What is the Role of China in Today’s Turbulent World-System?

Shanghai's financial district.
Shanghai’s financial district.

Very often, when I write about the structural crisis of the modern world-system, and therefore of capitalism as an historical system, I receive objections saying that I have neglected the strength of Chinese economic growth and its ability to serve as an economic replacement for the clearly waning strength of the United States plus western Europe, the so-called North.

This is a perfectly reasonable argument, but one that misses the fundamental difficulties of the existing historical system. In addition, it paints a far rosier picture of China’s realities than is justified by a closer look. Let me address this question then in two parts – one, the historical development of the world-system as a whole, and two, the empirical situation of China at the present time.

The analysis of what I call the structural crisis of the modern world-system is one that I have made many times, in these commentaries and in my other writings. It is nonetheless worth repeating in condensed form. This is all the more necessary in that even persons who say that they are very sympathetic to the concept of structural crisis nonetheless seem in practice resistant to accept the idea of a demise of capitalism, however strong the case.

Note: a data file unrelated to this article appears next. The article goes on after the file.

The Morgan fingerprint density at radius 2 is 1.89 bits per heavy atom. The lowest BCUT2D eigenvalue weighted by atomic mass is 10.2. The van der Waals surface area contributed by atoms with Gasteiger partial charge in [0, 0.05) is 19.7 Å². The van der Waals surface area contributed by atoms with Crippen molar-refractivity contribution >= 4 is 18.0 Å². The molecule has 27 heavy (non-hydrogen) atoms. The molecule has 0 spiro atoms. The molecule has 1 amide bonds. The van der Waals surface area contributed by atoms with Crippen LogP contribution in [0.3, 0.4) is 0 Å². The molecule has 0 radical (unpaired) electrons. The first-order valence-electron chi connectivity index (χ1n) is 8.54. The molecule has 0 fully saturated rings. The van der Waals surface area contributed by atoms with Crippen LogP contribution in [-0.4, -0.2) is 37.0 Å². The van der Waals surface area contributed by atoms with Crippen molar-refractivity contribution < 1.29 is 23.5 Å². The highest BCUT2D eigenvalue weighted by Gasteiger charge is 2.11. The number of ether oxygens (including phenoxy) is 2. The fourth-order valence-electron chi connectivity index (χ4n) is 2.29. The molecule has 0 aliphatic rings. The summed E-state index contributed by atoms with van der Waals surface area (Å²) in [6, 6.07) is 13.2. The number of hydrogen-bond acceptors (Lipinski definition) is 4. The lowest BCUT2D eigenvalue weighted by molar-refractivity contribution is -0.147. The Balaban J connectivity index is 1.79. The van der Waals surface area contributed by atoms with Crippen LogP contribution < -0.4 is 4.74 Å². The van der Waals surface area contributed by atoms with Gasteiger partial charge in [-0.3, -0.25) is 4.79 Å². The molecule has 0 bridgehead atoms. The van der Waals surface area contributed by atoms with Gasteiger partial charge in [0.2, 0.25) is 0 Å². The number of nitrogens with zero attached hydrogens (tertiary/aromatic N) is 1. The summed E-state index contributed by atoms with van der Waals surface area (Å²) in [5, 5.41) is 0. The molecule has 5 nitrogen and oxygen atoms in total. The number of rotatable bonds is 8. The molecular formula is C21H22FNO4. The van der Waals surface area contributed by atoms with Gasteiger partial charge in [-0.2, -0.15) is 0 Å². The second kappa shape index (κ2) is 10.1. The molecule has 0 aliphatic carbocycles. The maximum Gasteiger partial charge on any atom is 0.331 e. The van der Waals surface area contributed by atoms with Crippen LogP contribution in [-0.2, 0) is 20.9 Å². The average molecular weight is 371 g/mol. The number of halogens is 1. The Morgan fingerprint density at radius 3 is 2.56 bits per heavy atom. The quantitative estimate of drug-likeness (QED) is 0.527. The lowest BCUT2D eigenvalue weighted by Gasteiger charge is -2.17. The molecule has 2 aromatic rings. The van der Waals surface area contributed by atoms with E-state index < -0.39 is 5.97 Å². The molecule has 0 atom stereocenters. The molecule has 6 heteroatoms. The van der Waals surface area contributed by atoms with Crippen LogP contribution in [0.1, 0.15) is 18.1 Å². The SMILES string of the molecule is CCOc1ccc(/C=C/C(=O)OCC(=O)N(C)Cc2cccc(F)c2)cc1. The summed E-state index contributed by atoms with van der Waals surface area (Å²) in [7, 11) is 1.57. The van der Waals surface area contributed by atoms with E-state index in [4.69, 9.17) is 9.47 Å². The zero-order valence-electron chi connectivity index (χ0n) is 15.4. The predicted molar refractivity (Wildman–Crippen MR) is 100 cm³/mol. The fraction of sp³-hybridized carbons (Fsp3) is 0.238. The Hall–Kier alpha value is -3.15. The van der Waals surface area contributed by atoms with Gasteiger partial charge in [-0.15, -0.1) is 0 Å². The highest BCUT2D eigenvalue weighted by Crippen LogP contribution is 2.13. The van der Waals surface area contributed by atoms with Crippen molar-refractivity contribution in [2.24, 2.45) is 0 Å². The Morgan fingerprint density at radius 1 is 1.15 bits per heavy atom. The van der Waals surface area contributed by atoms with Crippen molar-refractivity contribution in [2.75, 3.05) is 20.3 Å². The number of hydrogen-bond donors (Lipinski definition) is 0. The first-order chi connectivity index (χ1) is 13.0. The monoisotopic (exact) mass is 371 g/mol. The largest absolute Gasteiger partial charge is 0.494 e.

There are a number of elements of the argument to put together. One is the assertion that all systems (whatever their scope and without exception) have lives and cannot be eternal. The explanation of this eventual demise of any system is that systems operate with both cyclical rhythms and secular trends.

Cyclical rhythms refer to the constant swings away from and back to moving equilibria, a perfectly normal reality. When however various phenomena expand according to their systemic rules and then contract, they do not return after contracting exactly to where they were before the upward cyclical shift. They return instead to a somewhat higher point. This is the result of resistance to the loss of gains achieved in the upward phase.

It follows that their curve over the long run is upward. This is what we mean by a secular trend. If one measures this activity on the ordinate, or y-axis of the graph, one sees that over time they approach an asymptote of 100 percent, which cannot be crossed. It seems that when important factors reach an earlier point of about 80% on the ordinate, they begin to waver erratically.

When cyclical curves arrive at this point, they cease utilizing the so-called normal means of resolving the constant strains in the functioning of the system and enter, therefore, into a structural crisis of the system.

A structural crisis is chaotic. This means that instead of the normal standard set of combinations or alliances that were previously used to maintain the stability of the system, they constantly shift these alliances in search of short-term gains. This only makes the situation worse. We notice here a paradox – the certainty of the end of the existing system and the intrinsic uncertainty of what will eventually replace it and create thereby a new system (or new systems) to stabilize realities.